Lagrange Interpolation

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Lagrange Interpolation is a draft programming task. It is not yet considered ready to be promoted as a complete task, for reasons that should be found in its talk page.

The task is to implement the Lagrange Interpolation formula and use it to solve the example problem to find a polynomial P of degree<4 satisfying P(1)=1 P(2)=4 P(3)=1 P(4)=5 as described at https://brilliant.org/wiki/lagrange-interpolation or https://en.wikipedia.org/wiki/Lagrange_polynomial

Related task Curve that touches three points

F#

```// Lagrange Interpolation. Nigel Galloway: September 5th., 2023
let symbol=MathNet.Symbolics.SymbolicExpression.Variable
let qi=MathNet.Symbolics.SymbolicExpression.FromInt32
let eval (g:MathNet.Symbolics.SymbolicExpression) x=let n=Map["x",MathNet.Symbolics.FloatingPoint.Real x] in MathNet.Symbolics.Evaluate.evaluate n g.Expression
let fN g=let x=symbol "x" in g|>List.fold(fun z c->(x-c)*z)(qi 1)
let fG(n,g)=let n,g=n|>List.map qi,g|>List.map qi in List.map2(fun i g->i,g,n|>List.except [i]) n g
let LIF n=fG n|>List.sumBy(fun(ci,bi,c)->bi*(fN c)/(c|>List.fold(fun z c->(ci-c)*z)(qi 1)))
printfn \$"%s{LIF([1;2;3;4],[1;4;1;5]).Expand().ToString()}"
```
Output:
```-21 + 215/6*x - 16*x^2 + 13/6*x^3
```

J

From the J wiki polynomial phrases page, we have a couple implementations:

```lagrange=: ] +/ .* [ (] % p.~) 1 p.@;~&1\. [
lagrange1=: %.@(^/ i.@#)@[ +/ .* ]
```

```   1 2 3 4 lagrange 1 4 1 5
_21 215r6 _16 13r6
1 2 3 4 lagrange1 1 4 1 5
_21 35.8333 _16 2.16667
```

(The J representation of a polynomial is the list of coefficients of the polynomial such that the index of the coefficient is the power applied to the polynomial's variable.)

jq

Works with: jq

Works with gojq, the Go implementation of jq

With minor modifications related to the module system, the program presented here also works with jaq, the Rust implementation of jq

The function `lagrange/1` is adapted from Wren.

This entry uses the "polynomials" module in which a polynomial is represented by the JSON array comprised of the polynomial's coefficients, with the entry at .[i] corresponding to the coefficient of x^i. The canonical form of a polynomial of degree n is represented by an array of length n+1.

```include "polynomials" {search: "./"};

# Returns the Lagrange interpolating polynomial which passes through a list of points.
def lagrange(\$pts):
(\$pts|length) as \$c
| reduce range(0;\$c) as \$i ({polys: []};
.poly = [1]
| reduce range(0;\$c) as \$j (.;
if (\$i != \$j)
then .poly = (multiply(.poly; [-\$pts[\$j][0], 1]))
else .
end )
| (.poly | eval(\$pts[\$i][0])) as \$d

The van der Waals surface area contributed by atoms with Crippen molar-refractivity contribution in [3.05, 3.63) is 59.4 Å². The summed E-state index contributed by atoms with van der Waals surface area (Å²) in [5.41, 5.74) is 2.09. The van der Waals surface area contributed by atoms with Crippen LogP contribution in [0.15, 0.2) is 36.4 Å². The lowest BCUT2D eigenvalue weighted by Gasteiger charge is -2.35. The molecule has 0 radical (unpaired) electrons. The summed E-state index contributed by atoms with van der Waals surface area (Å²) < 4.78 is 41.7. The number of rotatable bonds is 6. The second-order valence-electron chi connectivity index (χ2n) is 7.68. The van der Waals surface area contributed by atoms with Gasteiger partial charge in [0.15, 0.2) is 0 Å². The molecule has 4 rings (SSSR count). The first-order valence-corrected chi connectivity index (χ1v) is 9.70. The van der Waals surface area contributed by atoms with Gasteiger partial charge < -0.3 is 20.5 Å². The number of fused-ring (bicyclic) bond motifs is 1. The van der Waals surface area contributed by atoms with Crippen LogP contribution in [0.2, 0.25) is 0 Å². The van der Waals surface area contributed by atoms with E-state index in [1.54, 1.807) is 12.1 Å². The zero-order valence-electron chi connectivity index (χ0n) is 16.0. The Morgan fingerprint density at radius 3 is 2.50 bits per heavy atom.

| .polys[\$i] = (.poly | scalarDivide(\$d)) )
| reduce range(0;\$c) as \$i (.sum = [0];
.polys[\$i] = (.polys[\$i] | scalarMultiply(\$pts[\$i][1]))
| .sum = add(.sum; .polys[\$i]) )
| .sum ;

def pts: [
[1, 1],
[2, 4],
[3, 1],
[4, 5]
];

lagrange(pts) | pp```
Output:
```2.1666666666666665x³-16.0x²+35.83333333333333x-21.0
```

Julia

Note the Polynomials module prints polynomials in order from degree 0 to n rather than n to zero degree.

```using Polynomials, SpecialPolynomials

const pts = [[1, 1], [2, 4], [3, 1], [4, 5]]
const xs = first.(pts)
const ys = last.(pts)
const p = Lagrange(xs, ys)

@show p Polynomial(p)
```
Output:
```p = Lagrange(1⋅ℓ_0(x) + 4⋅ℓ_1(x) + 1⋅ℓ_2(x) + 5⋅ℓ_3(x))
Polynomial(p) = Polynomial(-21.0 + 35.83333333333333*x - 16.0*x^2 + 2.1666666666666665*x^3)
```

```using Polynomials

function Lagrange(pts::Vector{Vector{Int}})
xs = first.(pts)
cs = last.(pts)
n = length(xs)
n == 1 && return Polynomial(cs[1])
arr = ones(Int, n)
for j in 2:n
for k in 1:j
arr[k] = (xs[k] - xs[j]) * arr[k]
end
arr[j] = prod(xs[j] - xs[i] for i in 1:(j - 1))
end
ws = 1 .// arr
q = Polynomial(0 // 1)
x = variable(q)
for i in eachindex(ws)
m = prod(x - xs[j] for j in eachindex(xs) if j != i)
q += m * ws[i] * cs[i]
end
return q
end

const testpoints = [[1, 1], [2, 4], [3, 1], [4, 5]]
@show Lagrange(testpoints)
```
Output:
```Lagrange(testpoints) = Polynomial(-21//1 + 215//6*x - 16//1*x^2 + 13//6*x^3)
```

Phix

Translation of: Wren
```with javascript_semantics
integer l1 = length(p1),
l2 = length(p2)
if l2>l1 then p1 &= repeat(0,l2-l1) end if
for i=1 to l2 do
p1[i] += p2[i]
end for
return p1
end function

function mul_poly(sequence p1,p2)
integer m = length(p1),
n = length(p2)
sequence res = repeat(0,m+n-1)
for i=1 to m do
for j=1 to n do
res[i+j-1] += p1[i]*p2[j]
end for
end for
return res
end function

function scalar_multiply(sequence poly, atom x)